Nurse Practitioners and Telemedicine: Same Timeline, Different Outcome

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In February of 1974, Dr. Roger Mark published the first article in the medical literature to reference the term, “Telemedicine.” The article was titled, “Telemedicine system: The missing link between homes and hospitals.”

Dr. Mark worked to connect local nursing homes to Boston City Hospital.[1] The stated goal of the study was to use the technology of the day, which consisted of closed circuit TV, fax and phone, to bridge the access gap in an effort to reduce unnecessary ER visits.[2] To better achieve success, Dr. Mark also employed another novel concept of that time, a “Nurse Practitioner.” Both the term telemedicine and nurse practitioner were so new to Dr. Mark’s audience, much of the article was spent explaining their respective histories, backgrounds and roles in the healthcare delivery spectrum. Now, 44 years later to the month, this article reflects on where the practice of telemedicine stands in relation to the nurse practitioner.

Today, the nurse practitioner is an indispensable part of the US healthcare system. That wasn’t the case in 1974. Nurse practitioners (NP’s) of that time were just beginning to formalize their training programs.[3] Dr. Mark notes that the NP’s involved in his article, “had undergone an intensive full-time, three-month practitioner training program.” Today, 98% of NPs have earned Master’s or PhD degrees.[4] There are almost 250,000 actively practicing NP’s in the US.[5] They are licensed to practice and prescribe in all 50 states.[6] Almost 80% of NP’s practice in the field of primary care, with 50% of NP’s holding hospital privileges.[7] Although the exact number of patients cared for every year by NPs is unknown, the number is likely in the hundreds of millions. Just imagine how care delivery would be if one could wave a magic wand and remove all of the NPs from practice? The impact would likely be catastrophic.

How would that same hypothetical exercise look if all of the telemedicine technologies were now removed from the US healthcare system? The impact would likely be substantially less dramatic. In 2016, there were about 1.25 million telemedicine consultations in a market with over a billion traditional medical visits.[8] The low adoption rate is an effect of poor reimbursement, restrictive rules at both state and federal levels, limited patient adoption, and a lack of physician adoption, education, and training. In a survey conducted by the American Academy of Family Practitioners, only 15% of physicians surveyed used telemedicine in the previous year.[9] The poor utilization cited a lack of training as the number one reason for the poor adoption of telemedicine.[10] The survey results aren’t surprising considering there is no mandated telemedicine curriculum for US medical schools or residencies.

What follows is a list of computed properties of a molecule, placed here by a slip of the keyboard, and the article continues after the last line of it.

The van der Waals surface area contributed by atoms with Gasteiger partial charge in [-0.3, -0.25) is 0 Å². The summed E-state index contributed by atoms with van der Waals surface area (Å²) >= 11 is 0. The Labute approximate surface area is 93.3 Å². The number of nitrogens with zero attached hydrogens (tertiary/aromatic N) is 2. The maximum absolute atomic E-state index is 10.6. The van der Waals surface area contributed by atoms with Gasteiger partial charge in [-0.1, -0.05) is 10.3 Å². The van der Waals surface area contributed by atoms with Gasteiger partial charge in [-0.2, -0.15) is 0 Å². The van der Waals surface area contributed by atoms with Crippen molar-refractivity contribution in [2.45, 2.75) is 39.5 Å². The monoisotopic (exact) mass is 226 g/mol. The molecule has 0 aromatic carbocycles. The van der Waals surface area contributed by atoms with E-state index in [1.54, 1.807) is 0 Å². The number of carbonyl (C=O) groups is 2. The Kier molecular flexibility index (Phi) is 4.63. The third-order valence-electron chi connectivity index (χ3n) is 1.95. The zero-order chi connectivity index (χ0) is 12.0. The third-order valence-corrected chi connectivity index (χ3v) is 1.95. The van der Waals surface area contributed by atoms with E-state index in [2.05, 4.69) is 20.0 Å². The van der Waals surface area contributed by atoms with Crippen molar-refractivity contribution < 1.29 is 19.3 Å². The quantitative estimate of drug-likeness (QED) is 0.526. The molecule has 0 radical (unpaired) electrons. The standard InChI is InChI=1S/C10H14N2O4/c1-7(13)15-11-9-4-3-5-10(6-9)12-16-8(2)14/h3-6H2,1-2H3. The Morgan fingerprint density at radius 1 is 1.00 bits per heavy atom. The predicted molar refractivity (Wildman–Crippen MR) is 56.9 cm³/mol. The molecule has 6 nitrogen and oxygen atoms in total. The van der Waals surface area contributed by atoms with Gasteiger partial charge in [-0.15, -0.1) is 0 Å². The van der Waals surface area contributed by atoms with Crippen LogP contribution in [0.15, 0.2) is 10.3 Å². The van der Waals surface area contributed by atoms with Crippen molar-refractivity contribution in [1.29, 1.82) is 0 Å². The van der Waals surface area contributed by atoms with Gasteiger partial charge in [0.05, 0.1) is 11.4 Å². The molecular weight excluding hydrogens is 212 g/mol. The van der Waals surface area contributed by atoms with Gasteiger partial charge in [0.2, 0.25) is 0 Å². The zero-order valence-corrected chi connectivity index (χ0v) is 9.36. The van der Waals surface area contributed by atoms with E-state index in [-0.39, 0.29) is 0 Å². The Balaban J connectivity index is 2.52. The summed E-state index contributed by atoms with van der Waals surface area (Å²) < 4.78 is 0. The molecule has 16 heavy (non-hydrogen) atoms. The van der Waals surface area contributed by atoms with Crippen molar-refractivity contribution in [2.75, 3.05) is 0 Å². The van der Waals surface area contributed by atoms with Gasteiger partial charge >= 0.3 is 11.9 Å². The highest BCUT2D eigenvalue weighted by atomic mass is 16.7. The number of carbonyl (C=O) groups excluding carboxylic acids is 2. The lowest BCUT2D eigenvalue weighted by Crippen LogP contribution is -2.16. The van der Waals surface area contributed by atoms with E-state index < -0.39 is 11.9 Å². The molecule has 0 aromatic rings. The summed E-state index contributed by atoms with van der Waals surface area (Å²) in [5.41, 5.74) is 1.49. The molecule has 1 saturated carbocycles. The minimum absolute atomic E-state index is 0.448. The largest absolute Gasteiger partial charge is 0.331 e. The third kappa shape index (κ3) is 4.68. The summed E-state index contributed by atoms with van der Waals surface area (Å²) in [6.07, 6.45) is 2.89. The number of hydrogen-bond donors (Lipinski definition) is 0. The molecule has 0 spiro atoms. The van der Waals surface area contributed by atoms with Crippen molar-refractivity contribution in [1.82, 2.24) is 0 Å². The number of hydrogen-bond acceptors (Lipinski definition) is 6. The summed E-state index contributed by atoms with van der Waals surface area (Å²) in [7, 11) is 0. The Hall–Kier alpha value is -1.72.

The contrasts between these two fields of medicine could not be any more glaring, especially considering the similarities between their origins and timelines. It is even more surprising considering the rapid advancement of technology and its adoption among the general public. Although the exact reason why the field of nurse practitioners have grown so much more rapidly than the field of telemedicine is unclear, it is likely related to the expansive career adoption among nurses and their state and national governing bodies, that fought for their broader scope of practice. This is in contrast to the practice of telemedicine, which largely remains a part-time job for many physicians. In addition, the field of telemedicine lacks the organizational infrastructure needed for education, lobbying and advocacy that was instrumental in the acceptance of NP’s.

Ultimately, if the field of telemedicine expects to garner greater patient, physician and regulatory adoption, more will have to be done to educate the respective stakeholders in the role and value telemedicine plays in our healthcare system. Organizations like the American Telemedicine Association, Centers for Connected Health Policy and Telehealth Resource Centers are doing an excellent job advocating for the field of telemedicine. However, without a core group of regularly practicing telemedicine physicians and their advocacy for the profession, the full integration of telemedicine will likely still be further down the road.


[1] Mark, RG. “Telemedicine system: the missing link between homes and hospitals?” Modern Nursing Home, vol. 32, no. 2, Feb. 1974, pp. 39–42.

[2] Mark, RG. “Telemedicine system: the missing link between homes and hospitals?” Modern Nursing Home, vol. 32, no. 2, Feb. 1974, pp. 39–42.

[3] “Home.” AANP,

[4] “Home.” AANP,

[5] “Home.” AANP,

[6] “Home.” AANP,

[7] “Home.” AANP,

[8] Guttman, Dave. “29 Statistics You Need To Know About Healthcare & Telemedicine.” Ask A Doctor Online,

[9] Moore, Miranda A., et al. “Only 15% of FPs Report Using Telehealth; Training and Lack of Reimbursement Are Top Barriers.” American Family Physician, 15 Jan. 2016,

[10] Moore, Miranda A., et al. “Only 15% of FPs Report Using Telehealth; Training and Lack of Reimbursement Are Top Barriers.” American Family Physician, 15 Jan. 2016,


Darren J. Sommer was awarded his Doctor of Osteopathic Medicine and Master’s of Public Health degrees from Nova Southeastern University College of Osteopathic Medicine in 2003. He completed his Internal Medicine Residency at University Community Hospital in Largo, Fla., in 2006, and is board certified in Internal Medicine by the American College of Osteopathic Internists. He later went on to complete his M.B.A. with Health Sector Management Certification from Duke’s Fuqua School of Business. He is a Health Policy Fellow with the American Osteopathic Association. He can also be reached at and at

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